COVID-19 starts to hit Indonesian tourism as foreign arrivals decline

Published on : Tuesday, March 3, 2020

The novel coronavirus outbreak, first reported in Wuhan, China, has started to impact Indonesia’s tourism sector as the country has recorded a slower growth in foreign tourist arrivals following bans applied to visitors from China.

 

Statistics Indonesia (BPS) revealed on Monday that tourist arrivals numbered 1.27 million in January, around 5.85 per cent higher than the 1.20 million recorded in the same month in 2019. However, the growth is much lower than the around 9.5 per cent increase in arrivals during January 2019 compared with the same period in 2018.

 

“The coronavirus impact can only be significantly seen in the last week of [January]. Some countries saw a decline [in tourist arrivals], like China, Malaysia and Singapore, but in total, they still record an increase,” said BPS deputy for statistics distribution and service Yunita Rusanti in Jakarta.

 

“Why is it increasing? Because there was the Chinese New Year [holiday] and tourist arrivals usually increase [during this period],” she added.

 

The statistics agency data showed that the number of Malaysian tourists fell 10.6 percent year-on-year (yoy) to 206,532 arrivals in January, around 16 percent of the total visits, the highest among other countries of origin.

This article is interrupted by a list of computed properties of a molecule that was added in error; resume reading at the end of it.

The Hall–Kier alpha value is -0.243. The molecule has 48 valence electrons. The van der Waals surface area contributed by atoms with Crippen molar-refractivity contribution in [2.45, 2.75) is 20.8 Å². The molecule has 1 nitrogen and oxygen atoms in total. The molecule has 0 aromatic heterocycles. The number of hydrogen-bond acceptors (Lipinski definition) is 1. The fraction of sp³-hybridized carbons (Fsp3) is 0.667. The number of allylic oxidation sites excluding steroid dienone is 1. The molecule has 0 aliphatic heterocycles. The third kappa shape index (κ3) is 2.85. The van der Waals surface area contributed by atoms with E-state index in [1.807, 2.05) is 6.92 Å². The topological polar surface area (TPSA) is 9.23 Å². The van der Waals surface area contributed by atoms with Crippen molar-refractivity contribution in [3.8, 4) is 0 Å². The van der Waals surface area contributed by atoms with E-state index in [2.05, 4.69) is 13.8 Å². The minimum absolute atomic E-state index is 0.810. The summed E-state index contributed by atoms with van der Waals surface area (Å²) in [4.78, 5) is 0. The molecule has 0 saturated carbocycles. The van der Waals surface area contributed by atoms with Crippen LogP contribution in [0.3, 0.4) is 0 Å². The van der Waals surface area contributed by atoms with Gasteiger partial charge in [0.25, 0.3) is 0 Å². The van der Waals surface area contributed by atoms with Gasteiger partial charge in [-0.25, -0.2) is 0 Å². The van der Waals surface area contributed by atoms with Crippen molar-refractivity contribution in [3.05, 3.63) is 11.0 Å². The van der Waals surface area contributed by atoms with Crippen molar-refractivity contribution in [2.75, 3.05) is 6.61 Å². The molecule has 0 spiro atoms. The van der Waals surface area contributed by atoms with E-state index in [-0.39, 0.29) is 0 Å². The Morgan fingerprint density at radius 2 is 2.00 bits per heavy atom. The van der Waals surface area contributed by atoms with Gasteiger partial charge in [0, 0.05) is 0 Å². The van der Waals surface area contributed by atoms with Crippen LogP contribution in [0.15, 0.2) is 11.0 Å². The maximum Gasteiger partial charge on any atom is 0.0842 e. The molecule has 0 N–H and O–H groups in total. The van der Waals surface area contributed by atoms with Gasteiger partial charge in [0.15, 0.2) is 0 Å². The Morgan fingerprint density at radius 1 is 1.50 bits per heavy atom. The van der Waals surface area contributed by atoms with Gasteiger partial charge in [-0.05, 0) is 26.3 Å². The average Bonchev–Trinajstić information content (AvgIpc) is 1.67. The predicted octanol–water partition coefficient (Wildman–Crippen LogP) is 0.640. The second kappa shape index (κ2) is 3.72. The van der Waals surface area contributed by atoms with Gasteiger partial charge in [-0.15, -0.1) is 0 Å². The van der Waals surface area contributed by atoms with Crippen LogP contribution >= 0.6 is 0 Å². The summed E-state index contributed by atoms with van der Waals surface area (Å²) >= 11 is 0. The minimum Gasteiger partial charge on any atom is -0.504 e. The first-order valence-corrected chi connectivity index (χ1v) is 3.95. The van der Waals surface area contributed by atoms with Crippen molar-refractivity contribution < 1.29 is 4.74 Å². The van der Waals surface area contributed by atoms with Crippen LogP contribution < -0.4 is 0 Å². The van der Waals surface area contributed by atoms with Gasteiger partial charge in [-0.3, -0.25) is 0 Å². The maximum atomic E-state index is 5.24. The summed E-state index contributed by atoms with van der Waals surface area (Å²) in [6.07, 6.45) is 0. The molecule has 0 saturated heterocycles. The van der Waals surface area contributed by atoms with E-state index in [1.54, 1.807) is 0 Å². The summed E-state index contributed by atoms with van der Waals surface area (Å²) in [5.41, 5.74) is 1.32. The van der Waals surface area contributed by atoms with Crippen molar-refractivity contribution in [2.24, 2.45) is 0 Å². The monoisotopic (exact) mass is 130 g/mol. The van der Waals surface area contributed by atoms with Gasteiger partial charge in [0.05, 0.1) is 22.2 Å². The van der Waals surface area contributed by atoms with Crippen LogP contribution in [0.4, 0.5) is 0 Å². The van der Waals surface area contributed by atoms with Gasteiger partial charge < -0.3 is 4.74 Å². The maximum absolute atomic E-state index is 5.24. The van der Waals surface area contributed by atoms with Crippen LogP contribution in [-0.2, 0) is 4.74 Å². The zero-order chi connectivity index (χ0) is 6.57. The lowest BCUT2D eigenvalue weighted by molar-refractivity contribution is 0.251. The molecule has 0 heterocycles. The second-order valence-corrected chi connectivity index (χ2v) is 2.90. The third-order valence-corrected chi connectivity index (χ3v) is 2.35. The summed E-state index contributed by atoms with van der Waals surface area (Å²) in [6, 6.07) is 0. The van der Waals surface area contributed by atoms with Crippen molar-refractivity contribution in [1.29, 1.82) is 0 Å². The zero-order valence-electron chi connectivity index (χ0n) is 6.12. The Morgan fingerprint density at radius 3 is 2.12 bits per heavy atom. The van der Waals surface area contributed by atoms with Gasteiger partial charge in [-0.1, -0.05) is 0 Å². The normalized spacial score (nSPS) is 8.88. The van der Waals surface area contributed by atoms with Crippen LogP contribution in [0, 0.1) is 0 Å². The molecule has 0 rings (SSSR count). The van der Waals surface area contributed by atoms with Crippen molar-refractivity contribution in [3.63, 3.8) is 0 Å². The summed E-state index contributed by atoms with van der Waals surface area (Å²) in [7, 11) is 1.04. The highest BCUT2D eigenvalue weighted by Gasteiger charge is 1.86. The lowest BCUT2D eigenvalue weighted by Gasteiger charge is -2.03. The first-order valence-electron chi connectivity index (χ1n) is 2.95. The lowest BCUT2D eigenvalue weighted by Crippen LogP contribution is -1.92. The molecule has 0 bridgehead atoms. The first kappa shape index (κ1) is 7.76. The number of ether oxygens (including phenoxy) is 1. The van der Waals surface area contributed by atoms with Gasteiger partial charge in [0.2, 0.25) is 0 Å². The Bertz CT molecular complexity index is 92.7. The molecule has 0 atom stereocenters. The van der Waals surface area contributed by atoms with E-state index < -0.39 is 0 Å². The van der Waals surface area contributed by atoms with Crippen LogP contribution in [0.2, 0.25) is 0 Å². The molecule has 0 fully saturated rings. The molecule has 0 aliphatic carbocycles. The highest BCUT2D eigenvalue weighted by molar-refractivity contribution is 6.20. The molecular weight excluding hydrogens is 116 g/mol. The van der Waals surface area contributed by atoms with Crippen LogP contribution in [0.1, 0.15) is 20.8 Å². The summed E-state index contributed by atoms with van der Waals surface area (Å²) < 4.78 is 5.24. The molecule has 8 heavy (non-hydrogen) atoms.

Chinese tourists trailed behind Malaysians at 181,281 arrivals, a slight rise of 1.46 per cent yoy, a far cry compared with the 73 percent annual growth recorded in January 2019.

 

Indonesia has closed its borders for those traveling to and from China in a bid to contain the spread of the pneumonia-like illness. President Joko “Jokowi” Widodo announced on Monday morning the first two COVID-19 positive cases on Indonesia’s soil after a Japanese tourist allegedly spread the virus during a visit to Jakarta.

 

COVID-19 has infected more than 88,000 people in some 60 countries and killed around 3,000 people.

 

Indonesia has set a target of welcoming 17 million tourists this year. Last year, a total of 16.1 million tourists visited the country, a far cry from the 2019 target of 18 million.

 

The BPS also revealed that passengers on international flights increased by 12.13 per cent yoy in January to 1.68 million, higher than the 11.27 per cent annual growth recorded in the first month of 2019.

 

Meanwhile, the occupancy rate of star-rated hotels stood at 49.17 per cent in January, a decline of 2.3 percentage points compared with the occupancy rate in the same month last year of 51.47 per cent.

 

The government has announced a stimulus package worth Rp 10.3 trillion (US$742 million) to support the country’s economic growth. The package will include aid for staple goods programs and housing loans and payment subsidies for the bottom 30 percent of people in the income bracket to maintain consumer spending.

 

Consumer spending contributes more than a half of Indonesia’s gross domestic product (GDP).

 

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